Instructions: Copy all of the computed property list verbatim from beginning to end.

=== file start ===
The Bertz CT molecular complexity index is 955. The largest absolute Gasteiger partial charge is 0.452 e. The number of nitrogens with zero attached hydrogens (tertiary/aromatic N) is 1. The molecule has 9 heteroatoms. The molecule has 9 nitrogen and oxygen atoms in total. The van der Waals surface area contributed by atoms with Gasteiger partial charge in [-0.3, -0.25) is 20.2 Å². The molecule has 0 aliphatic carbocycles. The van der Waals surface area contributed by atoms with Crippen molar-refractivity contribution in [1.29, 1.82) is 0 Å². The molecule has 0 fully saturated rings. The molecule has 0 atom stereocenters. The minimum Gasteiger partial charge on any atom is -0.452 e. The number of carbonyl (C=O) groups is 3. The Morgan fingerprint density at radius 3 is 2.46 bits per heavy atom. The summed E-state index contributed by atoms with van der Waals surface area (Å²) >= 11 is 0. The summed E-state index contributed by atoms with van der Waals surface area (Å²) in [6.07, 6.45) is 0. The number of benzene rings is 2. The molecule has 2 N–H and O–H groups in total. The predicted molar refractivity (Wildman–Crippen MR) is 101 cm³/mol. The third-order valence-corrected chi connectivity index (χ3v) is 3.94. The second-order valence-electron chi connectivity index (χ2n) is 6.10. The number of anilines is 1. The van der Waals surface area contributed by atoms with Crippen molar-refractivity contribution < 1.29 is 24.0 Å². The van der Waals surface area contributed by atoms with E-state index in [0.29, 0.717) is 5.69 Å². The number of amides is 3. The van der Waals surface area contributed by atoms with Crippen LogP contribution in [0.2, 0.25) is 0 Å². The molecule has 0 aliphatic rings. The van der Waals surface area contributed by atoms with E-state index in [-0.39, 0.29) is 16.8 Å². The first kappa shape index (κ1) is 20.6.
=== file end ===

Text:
The Bertz CT molecular complexity index is 955. The largest absolute Gasteiger partial charge is 0.452 e. The number of nitrogens with zero attached hydrogens (tertiary/aromatic N) is 1. The molecule has 9 heteroatoms. The molecule has 9 nitrogen and oxygen atoms in total. The van der Waals surface area contributed by atoms with Gasteiger partial charge in [-0.3, -0.25) is 20.2 Å². The molecule has 0 aliphatic carbocycles. The van der Waals surface area contributed by atoms with Crippen molar-refractivity contribution in [1.29, 1.82) is 0 Å². The molecule has 0 fully saturated rings. The molecule has 0 atom stereocenters. The minimum Gasteiger partial charge on any atom is -0.452 e. The number of carbonyl (C=O) groups is 3. The Morgan fingerprint density at radius 3 is 2.46 bits per heavy atom. The summed E-state index contributed by atoms with van der Waals surface area (Å²) >= 11 is 0. The summed E-state index contributed by atoms with van der Waals surface area (Å²) in [6.07, 6.45) is 0. The number of benzene rings is 2. The molecule has 2 N–H and O–H groups in total. The predicted molar refractivity (Wildman–Crippen MR) is 101 cm³/mol. The third-order valence-corrected chi connectivity index (χ3v) is 3.94. The second-order valence-electron chi connectivity index (χ2n) is 6.10. The number of anilines is 1. The van der Waals surface area contributed by atoms with Crippen molar-refractivity contribution < 1.29 is 24.0 Å². The van der Waals surface area contributed by atoms with E-state index in [0.29, 0.717) is 5.69 Å². The number of amides is 3. The van der Waals surface area contributed by atoms with Crippen LogP contribution in [0.2, 0.25) is 0 Å². The molecule has 0 aliphatic rings. The van der Waals surface area contributed by atoms with E-state index in [-0.39, 0.29) is 16.8 Å². The first kappa shape index (κ1) is 20.6.